Spray the inside of your crockpot with cooking spray. Dump in the whole package of hash browns. Spread them out with your fingers, and break up any clumps.

In a mixing bowl, mix the dozen eggs with the milk, salt, pepper, cheese, cut up sausage, and diced vegetables. Pour everything on top of the hash browns.

Cover and cook on low for 6-8 hours or on high for 3-4. This is done when the eggs are fully cooked and the edges start to brown a bit. If you want the cheese to brown and get a bit crispy on the sides, cook it longer.

Breakfast is served!

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Friday, September 15, 2017

Book Review: How Music Works

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How Music Works is David Byrne's incisive and enthusiastic look at the musical art form, from its very inceptions to the influences that shape it, whether acoustical, economic, social or technological. Utilizing his incomparable career and inspired collaborations with Talking Heads, Brian Eno, and many others, Byrne taps deeply into his lifetime of knowledge to explore the panoptic elements of music, how it shapes the human experience, and reveals the impetus behind how we create, consume, distribute, and enjoy the songs, symphonies, and rhythms that provide the backbeat of life. Byrne's magnum opus uncovers ever-new and thrilling realizations about the redemptive liberation that music brings us all.

Sometimes it's the simplest of covers that draw your attention. That was the case with this book for me. Some of you may be familiar with the author's musical career but as someone who is absolutely horrible with names, I was blank when I chose this book. That being said, I'm glad that I did pick it up.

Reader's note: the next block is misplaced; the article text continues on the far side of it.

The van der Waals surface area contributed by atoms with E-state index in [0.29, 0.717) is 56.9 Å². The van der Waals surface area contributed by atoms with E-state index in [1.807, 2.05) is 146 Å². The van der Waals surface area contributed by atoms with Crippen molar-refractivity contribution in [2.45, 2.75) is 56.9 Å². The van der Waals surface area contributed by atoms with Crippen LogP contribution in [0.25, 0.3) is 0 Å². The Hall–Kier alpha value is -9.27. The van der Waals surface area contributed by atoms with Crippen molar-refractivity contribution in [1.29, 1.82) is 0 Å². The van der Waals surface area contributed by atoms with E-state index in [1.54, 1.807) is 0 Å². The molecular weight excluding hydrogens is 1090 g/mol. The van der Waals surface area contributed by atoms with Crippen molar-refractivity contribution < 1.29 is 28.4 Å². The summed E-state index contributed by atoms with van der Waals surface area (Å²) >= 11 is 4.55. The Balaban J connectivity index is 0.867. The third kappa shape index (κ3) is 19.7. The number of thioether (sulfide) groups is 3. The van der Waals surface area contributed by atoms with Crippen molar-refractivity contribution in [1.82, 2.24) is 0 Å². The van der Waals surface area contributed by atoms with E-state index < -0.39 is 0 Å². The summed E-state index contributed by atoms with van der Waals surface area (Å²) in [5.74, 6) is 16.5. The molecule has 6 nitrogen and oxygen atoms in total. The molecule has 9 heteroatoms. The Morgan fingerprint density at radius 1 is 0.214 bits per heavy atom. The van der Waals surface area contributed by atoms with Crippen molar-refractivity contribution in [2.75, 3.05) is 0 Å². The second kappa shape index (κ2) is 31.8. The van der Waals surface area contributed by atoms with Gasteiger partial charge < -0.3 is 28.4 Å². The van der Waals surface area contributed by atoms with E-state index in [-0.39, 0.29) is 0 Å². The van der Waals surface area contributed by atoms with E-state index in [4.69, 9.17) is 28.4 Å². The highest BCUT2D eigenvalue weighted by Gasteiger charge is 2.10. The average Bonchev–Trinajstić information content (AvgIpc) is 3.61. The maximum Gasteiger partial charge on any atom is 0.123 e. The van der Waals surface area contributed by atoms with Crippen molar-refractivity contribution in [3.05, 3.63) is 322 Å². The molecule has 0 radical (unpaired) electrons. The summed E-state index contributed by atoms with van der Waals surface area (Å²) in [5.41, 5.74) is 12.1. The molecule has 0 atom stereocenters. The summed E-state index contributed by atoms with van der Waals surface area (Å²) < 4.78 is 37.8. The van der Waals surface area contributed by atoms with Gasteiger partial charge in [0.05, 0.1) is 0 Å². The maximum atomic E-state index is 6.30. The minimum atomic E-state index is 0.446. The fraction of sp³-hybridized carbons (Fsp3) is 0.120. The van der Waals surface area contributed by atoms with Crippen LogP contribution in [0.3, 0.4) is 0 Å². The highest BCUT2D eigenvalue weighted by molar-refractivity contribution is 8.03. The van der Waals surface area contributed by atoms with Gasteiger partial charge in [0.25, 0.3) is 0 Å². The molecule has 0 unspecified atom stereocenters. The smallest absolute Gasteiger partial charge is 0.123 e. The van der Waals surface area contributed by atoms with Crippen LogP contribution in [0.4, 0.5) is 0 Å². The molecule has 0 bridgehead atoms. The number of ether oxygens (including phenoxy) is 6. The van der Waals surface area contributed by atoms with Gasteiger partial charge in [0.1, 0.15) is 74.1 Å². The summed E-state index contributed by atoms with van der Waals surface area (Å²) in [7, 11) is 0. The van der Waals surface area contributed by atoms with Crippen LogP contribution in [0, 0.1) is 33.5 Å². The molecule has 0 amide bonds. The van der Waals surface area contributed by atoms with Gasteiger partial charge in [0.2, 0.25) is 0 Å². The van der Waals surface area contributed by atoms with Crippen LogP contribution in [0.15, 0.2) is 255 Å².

While I read it cover to cover, it is written so that each chapter can be read on its own and in any order. I appreciated how Byrne tied together his own history with music with topical essays that were jam packed full of information. If I had a complaint it's that the book felt a bit heavy at times and I found that this was one where it was better for me to read a chapter a night and come back another night for more. This isn't necessarily a bad thing since this girl needs her beauty sleep!

All in all, a very enjoyable read that I'm looking forward to passing on to my musician son to see what he thinks.

I received a copy of this book for the purpose of this review. All thoughts, comments, and opinions are my own.

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Monday, September 11, 2017

Crockpot Monday: Granola (cereal)